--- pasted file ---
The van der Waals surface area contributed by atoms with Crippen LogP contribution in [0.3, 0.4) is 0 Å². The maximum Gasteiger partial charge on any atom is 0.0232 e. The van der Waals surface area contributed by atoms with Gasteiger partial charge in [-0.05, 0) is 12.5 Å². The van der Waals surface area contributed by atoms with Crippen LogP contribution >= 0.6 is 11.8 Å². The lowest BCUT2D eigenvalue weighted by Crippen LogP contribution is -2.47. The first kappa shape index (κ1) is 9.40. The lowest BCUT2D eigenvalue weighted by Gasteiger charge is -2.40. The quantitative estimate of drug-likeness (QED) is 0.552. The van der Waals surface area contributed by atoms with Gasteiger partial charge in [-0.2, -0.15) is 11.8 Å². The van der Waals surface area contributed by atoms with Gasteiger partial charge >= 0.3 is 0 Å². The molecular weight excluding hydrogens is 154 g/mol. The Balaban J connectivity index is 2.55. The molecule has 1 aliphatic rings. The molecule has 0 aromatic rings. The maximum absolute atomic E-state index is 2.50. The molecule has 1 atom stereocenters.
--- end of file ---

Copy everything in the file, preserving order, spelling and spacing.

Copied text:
The van der Waals surface area contributed by atoms with Crippen LogP contribution in [0.3, 0.4) is 0 Å². The maximum Gasteiger partial charge on any atom is 0.0232 e. The van der Waals surface area contributed by atoms with Gasteiger partial charge in [-0.05, 0) is 12.5 Å². The van der Waals surface area contributed by atoms with Crippen LogP contribution >= 0.6 is 11.8 Å². The lowest BCUT2D eigenvalue weighted by Crippen LogP contribution is -2.47. The first kappa shape index (κ1) is 9.40. The lowest BCUT2D eigenvalue weighted by Gasteiger charge is -2.40. The quantitative estimate of drug-likeness (QED) is 0.552. The van der Waals surface area contributed by atoms with Gasteiger partial charge in [-0.2, -0.15) is 11.8 Å². The van der Waals surface area contributed by atoms with Gasteiger partial charge >= 0.3 is 0 Å². The molecular weight excluding hydrogens is 154 g/mol. The Balaban J connectivity index is 2.55. The molecule has 1 aliphatic rings. The molecule has 0 aromatic rings. The maximum absolute atomic E-state index is 2.50. The molecule has 1 atom stereocenters.